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Limit of a sequence

Let f:\mathbb{R}\rightarrow \mathbb{R} be a function such that f(0)=0 and f is differentiable at 0. Let us set

    \[a_n =\sum_{k=1}^{n} f \left( \frac{k}{n^2} \right)\]

Evaluate the limit \lim \limits_{n \rightarrow +\infty} a_n.


Since f is differentiable at 0 , there is some \varepsilon: x \mapsto \varepsilon(x) such that

    \[f(x) = f(0) + x f'(0) + x \varepsilon(x) \quad , \quad \varepsilon(0) =0\]

and \varepsilon is of course continuous.


    \[\sum_{k=1}^{n} f\left ( \frac{k}{n^2} \right ) = \frac{f'(0)}{n} \sum_{k=1}^{n} \frac{k}{n} + \sum_{k=1}^{n} \frac{k}{n^2} \varepsilon \left ( \frac{k}{n^2} \right )\]

Let \epsilon>0. There exists \delta>0 such that |x| \leq \delta which in return means that |\varepsilon(x)| \leq \epsilon. Hence , for n larger than \frac{1}{\delta}+1 it holds that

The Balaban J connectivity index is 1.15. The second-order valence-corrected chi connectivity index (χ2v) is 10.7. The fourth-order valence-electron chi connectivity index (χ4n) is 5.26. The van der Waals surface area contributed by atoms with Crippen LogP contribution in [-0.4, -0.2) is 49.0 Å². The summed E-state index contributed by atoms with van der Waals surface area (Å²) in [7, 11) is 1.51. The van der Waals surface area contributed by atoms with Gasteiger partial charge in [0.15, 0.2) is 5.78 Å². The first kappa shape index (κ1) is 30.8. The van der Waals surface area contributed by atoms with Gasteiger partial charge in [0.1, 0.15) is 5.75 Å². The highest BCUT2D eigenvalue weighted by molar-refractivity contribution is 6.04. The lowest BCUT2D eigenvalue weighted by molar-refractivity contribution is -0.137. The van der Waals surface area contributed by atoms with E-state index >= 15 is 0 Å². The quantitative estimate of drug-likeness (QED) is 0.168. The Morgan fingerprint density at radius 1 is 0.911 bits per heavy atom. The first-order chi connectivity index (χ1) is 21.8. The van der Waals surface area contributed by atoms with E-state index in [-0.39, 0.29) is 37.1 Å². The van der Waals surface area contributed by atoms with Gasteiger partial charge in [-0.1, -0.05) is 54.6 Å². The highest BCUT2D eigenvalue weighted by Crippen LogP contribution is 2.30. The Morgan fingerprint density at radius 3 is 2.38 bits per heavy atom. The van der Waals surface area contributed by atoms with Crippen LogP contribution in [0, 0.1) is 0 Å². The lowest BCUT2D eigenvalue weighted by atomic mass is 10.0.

\[\left| \sum_{k=1}^n \frac{k}{n^2}\varepsilon \left( \frac{k}{n^2} \right) \right|\leq \epsilon \frac {n}{n}  = \epsilon\]

On the other hand , the sum \displaystyle \frac{1}{n} \sum_{k=1}^{n} \frac{k}{n} is a Riemann sum and converges to \frac{1}{2}.

In conclusion,

    \[\lim_{n \rightarrow +\infty} a_n = \frac{f'(0)}{2}\]


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